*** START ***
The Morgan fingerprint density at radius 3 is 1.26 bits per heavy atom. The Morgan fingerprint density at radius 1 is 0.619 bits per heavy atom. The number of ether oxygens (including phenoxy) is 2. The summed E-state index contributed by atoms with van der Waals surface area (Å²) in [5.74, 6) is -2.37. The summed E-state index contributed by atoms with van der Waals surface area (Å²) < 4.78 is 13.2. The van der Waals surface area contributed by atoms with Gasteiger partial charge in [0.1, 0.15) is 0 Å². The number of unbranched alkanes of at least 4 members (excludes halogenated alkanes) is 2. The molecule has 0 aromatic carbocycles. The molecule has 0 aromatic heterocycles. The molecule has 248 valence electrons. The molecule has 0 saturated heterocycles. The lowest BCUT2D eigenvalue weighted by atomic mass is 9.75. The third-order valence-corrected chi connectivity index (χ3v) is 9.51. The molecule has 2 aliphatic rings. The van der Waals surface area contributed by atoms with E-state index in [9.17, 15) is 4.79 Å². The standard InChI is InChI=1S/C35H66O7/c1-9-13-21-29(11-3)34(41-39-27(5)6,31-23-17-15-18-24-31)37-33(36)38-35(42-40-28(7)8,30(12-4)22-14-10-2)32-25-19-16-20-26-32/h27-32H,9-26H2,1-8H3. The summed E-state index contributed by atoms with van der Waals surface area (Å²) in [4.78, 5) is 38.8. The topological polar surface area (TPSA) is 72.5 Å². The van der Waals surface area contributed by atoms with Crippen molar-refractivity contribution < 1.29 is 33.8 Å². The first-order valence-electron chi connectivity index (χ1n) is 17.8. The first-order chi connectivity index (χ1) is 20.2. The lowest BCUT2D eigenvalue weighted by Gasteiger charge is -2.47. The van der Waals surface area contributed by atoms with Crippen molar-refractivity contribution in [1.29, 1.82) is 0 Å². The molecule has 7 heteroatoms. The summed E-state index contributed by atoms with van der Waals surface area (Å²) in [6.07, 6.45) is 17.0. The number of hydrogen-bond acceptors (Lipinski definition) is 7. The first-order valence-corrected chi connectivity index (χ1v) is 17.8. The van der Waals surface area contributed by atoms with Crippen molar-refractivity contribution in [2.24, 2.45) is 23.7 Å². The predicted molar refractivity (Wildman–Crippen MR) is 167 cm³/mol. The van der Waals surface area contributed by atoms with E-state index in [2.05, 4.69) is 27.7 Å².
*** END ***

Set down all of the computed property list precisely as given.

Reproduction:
The Morgan fingerprint density at radius 3 is 1.26 bits per heavy atom. The Morgan fingerprint density at radius 1 is 0.619 bits per heavy atom. The number of ether oxygens (including phenoxy) is 2. The summed E-state index contributed by atoms with van der Waals surface area (Å²) in [5.74, 6) is -2.37. The summed E-state index contributed by atoms with van der Waals surface area (Å²) < 4.78 is 13.2. The van der Waals surface area contributed by atoms with Gasteiger partial charge in [0.1, 0.15) is 0 Å². The number of unbranched alkanes of at least 4 members (excludes halogenated alkanes) is 2. The molecule has 0 aromatic carbocycles. The molecule has 0 aromatic heterocycles. The molecule has 248 valence electrons. The molecule has 0 saturated heterocycles. The lowest BCUT2D eigenvalue weighted by atomic mass is 9.75. The third-order valence-corrected chi connectivity index (χ3v) is 9.51. The molecule has 2 aliphatic rings. The van der Waals surface area contributed by atoms with E-state index in [9.17, 15) is 4.79 Å². The standard InChI is InChI=1S/C35H66O7/c1-9-13-21-29(11-3)34(41-39-27(5)6,31-23-17-15-18-24-31)37-33(36)38-35(42-40-28(7)8,30(12-4)22-14-10-2)32-25-19-16-20-26-32/h27-32H,9-26H2,1-8H3. The summed E-state index contributed by atoms with van der Waals surface area (Å²) in [4.78, 5) is 38.8. The topological polar surface area (TPSA) is 72.5 Å². The van der Waals surface area contributed by atoms with Crippen molar-refractivity contribution < 1.29 is 33.8 Å². The first-order valence-electron chi connectivity index (χ1n) is 17.8. The first-order chi connectivity index (χ1) is 20.2. The lowest BCUT2D eigenvalue weighted by Gasteiger charge is -2.47. The van der Waals surface area contributed by atoms with Crippen molar-refractivity contribution in [1.29, 1.82) is 0 Å². The molecule has 7 heteroatoms. The summed E-state index contributed by atoms with van der Waals surface area (Å²) in [6.07, 6.45) is 17.0. The number of hydrogen-bond acceptors (Lipinski definition) is 7. The first-order valence-corrected chi connectivity index (χ1v) is 17.8. The van der Waals surface area contributed by atoms with Crippen molar-refractivity contribution in [2.24, 2.45) is 23.7 Å². The predicted molar refractivity (Wildman–Crippen MR) is 167 cm³/mol. The van der Waals surface area contributed by atoms with E-state index in [2.05, 4.69) is 27.7 Å².